Controversy at British Open qualifying

Jul 2, 2007 - 3:05 PM By Mark Garrod Special to PA SportsTicker

SUNNINGDALE, London (Ticker) - Memories of the farcical scenes at the 2004 U.S. Open came flooding back at Sunningdale on Monday when play was suspended in the British Open qualifying event.

Eight European Tour players were caught up in controversy over the positioning of the hole on the fourth green of the Old Course.

Argentina's Ricardo Gonzalez five-putted and Australian Brett Rumford four-putted after hitting his tee shot to two feet.

The same had happened on the eighth hole in the final round at Shinnecock Hills in New York two years ago, but this time officials reacted differently.

British Open Championship committee chairman Martin Kippax immediately admitted to making a mistake and then took the decision that the hole would be repositioned and the eight affected players would play it again.

Amid fury at Shinnecock, the scores all had to stand, with Kevin Stadler hitting a two-foot putt into a bunker and fellow American Jerry Kelly commenting: "When is the USGA going to grow a head?"

The eight were taken in buggies back to the fourth tee to try again - with very different results.

Swede Fredrik Andersson Hed was furious because after a par three the first time, he double-bogeyed and had to change his four-under-par 66 to a 68.

"I think the European Tour should do the pins," he said.

"Every time I've played in an event run by the R&A there have been one or two that were barely playable."

England's Richard Bland was unhappy too. He birdied the first time after being 18 inches from a hole-in-one, but then took three and went from 72 to 73.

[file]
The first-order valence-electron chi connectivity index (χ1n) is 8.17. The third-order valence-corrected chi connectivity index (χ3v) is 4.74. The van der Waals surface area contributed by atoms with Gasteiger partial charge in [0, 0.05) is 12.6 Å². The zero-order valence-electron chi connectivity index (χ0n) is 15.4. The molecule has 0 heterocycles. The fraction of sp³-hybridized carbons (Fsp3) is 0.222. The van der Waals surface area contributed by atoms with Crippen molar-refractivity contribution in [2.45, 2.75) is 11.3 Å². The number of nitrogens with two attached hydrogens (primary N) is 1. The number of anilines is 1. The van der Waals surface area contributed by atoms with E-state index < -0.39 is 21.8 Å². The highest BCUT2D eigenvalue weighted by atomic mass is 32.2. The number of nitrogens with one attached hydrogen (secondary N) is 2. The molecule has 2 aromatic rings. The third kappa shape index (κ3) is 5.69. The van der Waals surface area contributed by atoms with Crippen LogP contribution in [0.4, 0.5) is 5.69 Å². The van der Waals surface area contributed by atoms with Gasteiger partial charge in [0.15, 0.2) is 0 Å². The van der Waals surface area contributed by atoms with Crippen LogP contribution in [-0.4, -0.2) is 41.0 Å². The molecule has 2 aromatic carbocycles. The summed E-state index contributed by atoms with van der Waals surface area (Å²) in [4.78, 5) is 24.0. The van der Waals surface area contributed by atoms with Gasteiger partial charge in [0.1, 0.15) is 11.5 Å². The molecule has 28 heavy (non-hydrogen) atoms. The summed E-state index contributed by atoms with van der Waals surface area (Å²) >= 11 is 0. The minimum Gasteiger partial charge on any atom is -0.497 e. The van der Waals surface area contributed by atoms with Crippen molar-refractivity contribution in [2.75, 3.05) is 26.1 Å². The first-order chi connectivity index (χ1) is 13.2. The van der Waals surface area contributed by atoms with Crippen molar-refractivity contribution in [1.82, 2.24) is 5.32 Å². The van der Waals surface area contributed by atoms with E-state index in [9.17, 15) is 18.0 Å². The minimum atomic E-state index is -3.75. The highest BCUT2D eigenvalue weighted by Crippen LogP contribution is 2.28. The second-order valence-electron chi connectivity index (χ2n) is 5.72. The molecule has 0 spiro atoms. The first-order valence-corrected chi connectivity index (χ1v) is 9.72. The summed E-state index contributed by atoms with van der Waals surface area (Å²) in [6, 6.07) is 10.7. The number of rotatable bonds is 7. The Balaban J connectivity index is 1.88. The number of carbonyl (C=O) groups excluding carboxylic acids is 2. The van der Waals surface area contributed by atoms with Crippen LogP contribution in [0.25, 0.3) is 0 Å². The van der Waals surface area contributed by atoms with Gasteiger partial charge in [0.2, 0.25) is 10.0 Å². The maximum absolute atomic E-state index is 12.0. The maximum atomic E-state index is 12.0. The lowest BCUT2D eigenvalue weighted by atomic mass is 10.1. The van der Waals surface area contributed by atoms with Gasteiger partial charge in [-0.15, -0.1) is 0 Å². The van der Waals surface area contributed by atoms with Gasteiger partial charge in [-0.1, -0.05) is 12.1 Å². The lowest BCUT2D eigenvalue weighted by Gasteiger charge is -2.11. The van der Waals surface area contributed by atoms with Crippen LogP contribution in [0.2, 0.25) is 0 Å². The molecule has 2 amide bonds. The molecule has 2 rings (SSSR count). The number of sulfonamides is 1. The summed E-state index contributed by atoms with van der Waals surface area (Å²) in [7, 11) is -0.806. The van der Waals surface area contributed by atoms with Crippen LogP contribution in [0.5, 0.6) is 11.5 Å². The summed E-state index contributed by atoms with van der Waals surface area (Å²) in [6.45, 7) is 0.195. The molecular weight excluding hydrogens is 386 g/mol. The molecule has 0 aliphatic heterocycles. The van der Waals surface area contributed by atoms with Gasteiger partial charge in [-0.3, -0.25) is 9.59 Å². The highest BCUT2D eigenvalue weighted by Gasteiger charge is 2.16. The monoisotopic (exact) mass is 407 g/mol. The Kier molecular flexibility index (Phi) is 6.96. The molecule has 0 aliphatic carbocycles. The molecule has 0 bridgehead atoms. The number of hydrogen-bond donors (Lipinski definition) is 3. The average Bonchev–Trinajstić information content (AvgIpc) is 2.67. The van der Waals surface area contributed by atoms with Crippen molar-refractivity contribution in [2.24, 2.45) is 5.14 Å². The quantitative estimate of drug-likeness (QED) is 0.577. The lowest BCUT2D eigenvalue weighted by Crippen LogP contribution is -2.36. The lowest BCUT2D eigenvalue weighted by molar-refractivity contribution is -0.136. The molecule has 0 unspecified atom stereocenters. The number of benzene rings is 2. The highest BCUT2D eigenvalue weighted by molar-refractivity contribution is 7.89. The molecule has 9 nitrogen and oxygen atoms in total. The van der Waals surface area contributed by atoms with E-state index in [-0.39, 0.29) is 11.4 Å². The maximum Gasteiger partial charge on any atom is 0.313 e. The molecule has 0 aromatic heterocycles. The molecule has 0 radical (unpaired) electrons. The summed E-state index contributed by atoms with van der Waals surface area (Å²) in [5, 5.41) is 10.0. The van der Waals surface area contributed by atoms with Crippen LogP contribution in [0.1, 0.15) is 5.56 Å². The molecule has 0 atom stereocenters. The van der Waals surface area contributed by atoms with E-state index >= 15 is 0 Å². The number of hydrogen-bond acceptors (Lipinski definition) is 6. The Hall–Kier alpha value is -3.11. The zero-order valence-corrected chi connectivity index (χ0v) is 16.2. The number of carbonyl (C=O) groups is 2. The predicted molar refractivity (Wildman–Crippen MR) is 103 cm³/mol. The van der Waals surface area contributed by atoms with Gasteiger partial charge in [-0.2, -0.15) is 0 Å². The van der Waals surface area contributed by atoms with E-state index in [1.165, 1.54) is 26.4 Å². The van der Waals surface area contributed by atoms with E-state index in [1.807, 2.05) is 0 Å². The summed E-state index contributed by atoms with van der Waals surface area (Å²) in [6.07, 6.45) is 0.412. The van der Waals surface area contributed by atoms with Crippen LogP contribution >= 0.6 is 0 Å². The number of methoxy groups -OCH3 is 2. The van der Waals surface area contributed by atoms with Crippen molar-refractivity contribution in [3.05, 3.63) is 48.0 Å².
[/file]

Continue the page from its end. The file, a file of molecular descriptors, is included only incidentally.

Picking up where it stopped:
The happiest, though, was Gonzalez. Instead of a triple-bogey six, he parred and with a three-under 67 was the early leader on the course.

"It's not rocket science not to put the flag where it was," said Bland. "Anything with a small bit of speed that didn't go in was going to roll off the green, as I saw with Ricardo.

"Because I'd made a two, I asked if I had to play it again and was told 'yes'."

Kippax said: "I chose the pin positions because of the weather we've had and the forecast we had for today. The chance of thunderstorms meant I chose a place where we would hopefully be able to continue play.

"I tried to be sensible about it, but there are limited options on the fourth. The safest place is in a hollow, so instead I chose a place that was within a foot of where it was last year. I was then made aware by a referee that we had a potential problem. I went out and saw it was in an unplayable position, so, after consulting with various people, I suspended play and moved the pin position. I admit it was a mistake and the responsibility lies on me."

Last year's Ryder Cup captain, Ian Woosnam, returned from his illness layoff with a 69.

"My legs are tired and with another round yet I'll be whacked tomorrow," said the former Masters champion, who has not completed an event all year because of post-viral fatigue syndrome.

Nick Dougherty, seventh at last month's U.S. Open, fired a six-under 64 on the Old and shared top spot at the end of the first round with Portugal's Jose-Filipe Lima.

The number of qualifying spots has been increased from 12 to 16.

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